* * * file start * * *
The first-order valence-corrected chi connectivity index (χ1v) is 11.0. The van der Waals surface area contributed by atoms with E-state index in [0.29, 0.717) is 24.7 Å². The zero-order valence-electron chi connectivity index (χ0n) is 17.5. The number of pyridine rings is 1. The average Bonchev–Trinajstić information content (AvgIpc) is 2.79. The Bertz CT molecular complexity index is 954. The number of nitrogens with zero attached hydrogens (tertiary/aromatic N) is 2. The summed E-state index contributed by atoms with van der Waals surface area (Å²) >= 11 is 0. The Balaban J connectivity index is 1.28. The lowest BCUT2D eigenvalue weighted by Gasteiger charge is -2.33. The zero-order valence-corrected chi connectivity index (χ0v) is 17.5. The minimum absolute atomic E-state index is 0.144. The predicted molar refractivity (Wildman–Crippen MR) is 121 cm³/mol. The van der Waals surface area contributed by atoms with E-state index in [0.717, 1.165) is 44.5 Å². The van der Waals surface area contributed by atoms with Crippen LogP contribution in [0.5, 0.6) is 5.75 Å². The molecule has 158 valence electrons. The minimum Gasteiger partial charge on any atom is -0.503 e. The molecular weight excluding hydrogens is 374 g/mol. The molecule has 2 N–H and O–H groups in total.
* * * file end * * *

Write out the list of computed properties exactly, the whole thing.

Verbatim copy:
The first-order valence-corrected chi connectivity index (χ1v) is 11.0. The van der Waals surface area contributed by atoms with E-state index in [0.29, 0.717) is 24.7 Å². The zero-order valence-electron chi connectivity index (χ0n) is 17.5. The number of pyridine rings is 1. The average Bonchev–Trinajstić information content (AvgIpc) is 2.79. The Bertz CT molecular complexity index is 954. The number of nitrogens with zero attached hydrogens (tertiary/aromatic N) is 2. The summed E-state index contributed by atoms with van der Waals surface area (Å²) >= 11 is 0. The Balaban J connectivity index is 1.28. The lowest BCUT2D eigenvalue weighted by Gasteiger charge is -2.33. The zero-order valence-corrected chi connectivity index (χ0v) is 17.5. The minimum absolute atomic E-state index is 0.144. The predicted molar refractivity (Wildman–Crippen MR) is 121 cm³/mol. The van der Waals surface area contributed by atoms with E-state index in [0.717, 1.165) is 44.5 Å². The van der Waals surface area contributed by atoms with Crippen LogP contribution in [0.5, 0.6) is 5.75 Å². The molecule has 158 valence electrons. The minimum Gasteiger partial charge on any atom is -0.503 e. The molecular weight excluding hydrogens is 374 g/mol. The molecule has 2 N–H and O–H groups in total.